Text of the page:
May 26, 2018 | Updated: 09:54 AM EDT

FDA Lifts Blood Ban Among Gay And Bisexual Men

Dec 22, 2015 08:35 PM EST

After three decades, the Food and Drug Administration (FDA) has finally lifted the policy that prohibits gay men from blood donation. However, gay advocates think the solution falls short as the ban, in the first place, was of no medical or scientific basis.

In a press release, FDA's new amendment now permits gay or bisexual men to donate blood granting they have restrained from any sexual activities in the last 12 months. Gay advocates are frustrated of the ruling.

"This new policy prevents men from donating life-saving blood based solely on their sexual orientation rather than actual risk to the blood supply," David Stacy, director of government affairs at the Washington-based Human Rights Campaign (HRC), said. Even though he admits this was a good step towards a fitting regulation, it still falls short of an admissible resolution. He further points out that it still creates a stigma. Because of this, he is joined with gay rights proponents condemning the latest ruling.

Meanwhile, Christopher Johnson of the AIDS Healthcare Foundation in Los Angeles said that with the advent of technology in detecting HIV, the time for basing blood donation regulation from fear rather than science has come to pass. "Regulations that prohibit a whole class of people from donating blood when the need is so great should definitely be revised," he added.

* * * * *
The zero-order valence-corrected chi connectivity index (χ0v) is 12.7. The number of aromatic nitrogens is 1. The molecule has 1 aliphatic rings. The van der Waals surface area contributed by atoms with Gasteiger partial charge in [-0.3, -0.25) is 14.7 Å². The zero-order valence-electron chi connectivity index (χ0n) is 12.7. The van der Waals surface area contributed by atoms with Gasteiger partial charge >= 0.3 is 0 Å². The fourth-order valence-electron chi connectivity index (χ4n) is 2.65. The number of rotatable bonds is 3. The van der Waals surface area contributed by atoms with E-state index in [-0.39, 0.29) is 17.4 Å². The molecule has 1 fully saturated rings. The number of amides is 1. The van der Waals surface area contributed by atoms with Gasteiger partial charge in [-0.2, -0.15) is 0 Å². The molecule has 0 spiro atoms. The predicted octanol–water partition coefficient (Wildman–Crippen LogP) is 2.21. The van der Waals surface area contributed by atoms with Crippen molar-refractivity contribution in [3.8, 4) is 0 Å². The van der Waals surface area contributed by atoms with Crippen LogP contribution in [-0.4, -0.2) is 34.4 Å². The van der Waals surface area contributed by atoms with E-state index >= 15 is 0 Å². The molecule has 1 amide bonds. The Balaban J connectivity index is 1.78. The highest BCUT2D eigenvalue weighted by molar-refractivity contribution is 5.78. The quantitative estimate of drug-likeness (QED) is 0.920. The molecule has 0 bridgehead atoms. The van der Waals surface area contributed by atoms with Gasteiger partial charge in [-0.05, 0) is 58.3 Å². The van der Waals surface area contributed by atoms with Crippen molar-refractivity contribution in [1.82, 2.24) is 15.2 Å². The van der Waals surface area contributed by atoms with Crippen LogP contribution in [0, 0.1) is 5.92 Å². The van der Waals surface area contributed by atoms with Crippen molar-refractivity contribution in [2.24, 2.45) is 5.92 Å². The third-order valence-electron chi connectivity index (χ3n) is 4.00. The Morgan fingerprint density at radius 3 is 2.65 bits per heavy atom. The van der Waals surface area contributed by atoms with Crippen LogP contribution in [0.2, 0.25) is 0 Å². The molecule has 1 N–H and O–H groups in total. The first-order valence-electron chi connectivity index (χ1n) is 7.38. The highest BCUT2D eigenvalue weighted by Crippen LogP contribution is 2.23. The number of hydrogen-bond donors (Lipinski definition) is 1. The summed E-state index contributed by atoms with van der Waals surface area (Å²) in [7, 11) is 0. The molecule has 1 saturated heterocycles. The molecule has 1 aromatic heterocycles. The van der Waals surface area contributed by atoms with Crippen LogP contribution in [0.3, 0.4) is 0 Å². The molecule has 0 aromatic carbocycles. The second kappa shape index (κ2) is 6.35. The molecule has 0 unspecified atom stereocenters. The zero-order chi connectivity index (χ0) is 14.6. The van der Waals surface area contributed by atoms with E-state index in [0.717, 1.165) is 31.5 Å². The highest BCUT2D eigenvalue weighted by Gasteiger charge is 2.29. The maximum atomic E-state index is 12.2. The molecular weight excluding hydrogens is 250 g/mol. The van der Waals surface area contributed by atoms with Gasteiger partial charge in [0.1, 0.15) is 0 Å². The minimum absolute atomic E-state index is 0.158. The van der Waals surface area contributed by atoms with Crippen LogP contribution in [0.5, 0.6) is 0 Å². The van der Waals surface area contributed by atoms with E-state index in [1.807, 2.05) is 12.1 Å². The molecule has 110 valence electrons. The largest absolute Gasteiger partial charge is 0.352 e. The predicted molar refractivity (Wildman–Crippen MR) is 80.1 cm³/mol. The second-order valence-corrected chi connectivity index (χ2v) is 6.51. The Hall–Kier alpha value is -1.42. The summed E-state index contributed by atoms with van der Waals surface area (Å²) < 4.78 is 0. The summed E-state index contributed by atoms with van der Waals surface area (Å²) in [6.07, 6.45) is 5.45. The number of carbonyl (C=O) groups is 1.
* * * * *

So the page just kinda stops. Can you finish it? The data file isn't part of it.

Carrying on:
According to HRC, since 2006, various organizations such as The American Red Cross and American Association of Blood Banks have claimed that the blood ban is of no basis. However, under the new regulation, people who are not allowed to donate blood are based on some factors including those who tested positive for HIV and those who traded sex for money or drugs.

In defense, FDA authority Ms. Goodin stated that "The deferral policy is a behavior-based policy, not one based upon sexual orientation." She claimed that research reveals that HIV prevalence with those having a history to same sex contact was 62-fold higher, while a 2.3-fold for those who have history of multiple sex partners of the opposite sex. "We have taken great care to ensure this policy revision is backed by sound science and continues to protect our blood supply," FDA's acting commissioner Stephen Ostroff said.

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